How do I know if it is time to Downsize?

by Peter Crouch on January 9, 2018

Packed household stuff for moving into new house

Many empty-nesters and beyond debate that question almost daily.  Many remain in their big homes almost by default – it can be hard to imagine a move.  But try to set aside emotion for just a minute, and ask – will I be better off if I move?  Will I get more out of life if I don’t have to maintain a large house (time and money)?  Will I use the extra time to travel, go to the theater, or become engaged in that “cause” I have always wanted to?  In short, is staying put actually holding me back from enjoying the things I have always envisioned for the next stage of my life?

For many, the answer is yes.  Making a change in housing can be a step toward living life to the fullest.  

I personally just downsized.  I am almost an empty-nester – my youngest is in her last year of college; the older two are up and on their own.  I thought the questions were, do I give up that yard I spent so much time on, do I give up the comfort of the single-family home in which I raised my kids, do I step back from being Mr. Fixit?  The real questions were – will my kids feel somehow “displaced” if they cannot come back to the place where they grew up?  Will I be “ok” with trading the maintenance for the “cause” in which I have always wanted to engage?  Will I travel more if I do not have a house to worry about?  In short, will I give up living in memories and start living more in the present?

The answers were that my kids did not feel anchored to the house – but to our family, wherever we are.  For the first time in decades, I don’t own a lawnmower – and I have joined the environmental group I have been putting off for years.  And, living in a Townhouse now, it is easy to lock the door behind and go away – for weeks or months if I want.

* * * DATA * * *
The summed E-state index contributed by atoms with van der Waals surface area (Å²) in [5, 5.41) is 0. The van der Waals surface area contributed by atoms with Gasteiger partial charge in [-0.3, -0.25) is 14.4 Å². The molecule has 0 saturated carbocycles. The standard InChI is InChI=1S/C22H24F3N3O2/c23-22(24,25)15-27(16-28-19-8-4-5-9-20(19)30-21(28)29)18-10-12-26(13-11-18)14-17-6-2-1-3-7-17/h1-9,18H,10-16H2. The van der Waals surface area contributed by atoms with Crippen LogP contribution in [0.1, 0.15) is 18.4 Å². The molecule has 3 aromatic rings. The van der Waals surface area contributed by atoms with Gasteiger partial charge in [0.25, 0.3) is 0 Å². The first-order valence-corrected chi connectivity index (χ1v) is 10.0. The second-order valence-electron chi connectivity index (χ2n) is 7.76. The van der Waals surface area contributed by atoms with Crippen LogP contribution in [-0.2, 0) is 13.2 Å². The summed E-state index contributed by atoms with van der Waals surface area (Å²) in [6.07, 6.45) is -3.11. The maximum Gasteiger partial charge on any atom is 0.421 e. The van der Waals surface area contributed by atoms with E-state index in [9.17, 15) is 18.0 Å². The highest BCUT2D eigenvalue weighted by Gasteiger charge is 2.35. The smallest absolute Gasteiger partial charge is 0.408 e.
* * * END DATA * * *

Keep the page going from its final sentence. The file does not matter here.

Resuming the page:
So the question about downsizing is – can I improve and enjoy my life more if I do?  For many, the answer is increasingly yes.  

Some tips for coming to the decision:

“Am I saving/storing these antiques from my parents and grandparents for my kids?”  Reality is, the kids don’t want them.  Just ask.  Many want a small item to remember grandparents by, but their personal style is not a match.  

“How do I get rid of my grandfather’s table or my mother’s china set?”  Let go of the guilt.  Keep one or two things that you actually use regularly – and let go of the rest.  That still honors your ancestors.

“How do I know what I can keep after I move?”  Best bet is to find the next home first, then do a little space-planning.  After that, perhaps make a list of what you will not take, room-by-room, and email to your kids, family, friends.  If they want any, ask them to come get it!  

Have some nice pieces?  Estate sales are ideal!

Next, donate.  There are many, many charities who can reuse the serviceable things you don’t want.  Imagine a young child receiving that bike that has been sitting in the garage for years – savor the joy that brings!  

Lastly, don’t hesitate to discard.  As the last things go – think of the weight removed from your shoulders and the freedom for the next phase of your life!!

This type of move isn’t always for the faint-of-heart.  Downsizing can take a team.  Start with a good Realtor – one who specializes in downsizing (see below!!!).  That person can help you explore the homes that represent your next lifestyle – whether a townhouse, condo, apartment or even assisted living if health changes require it.  Then comes the team – move managers, de-clutterers, charities for donations, vendors to prep the former home for sale.  That good Realtor will help manage the whole move.   

Want to brainstorm?  Don’t hesitate to call.  

This entry was posted under Real Estate and tagged .
Pete Crouch is the lead Real Estate Broker for the for the Crouch Realty Group. He graduated from Princeton University and obtained his broker's license in 1993. Extensive construction knowledge compliments his real estate expertise.

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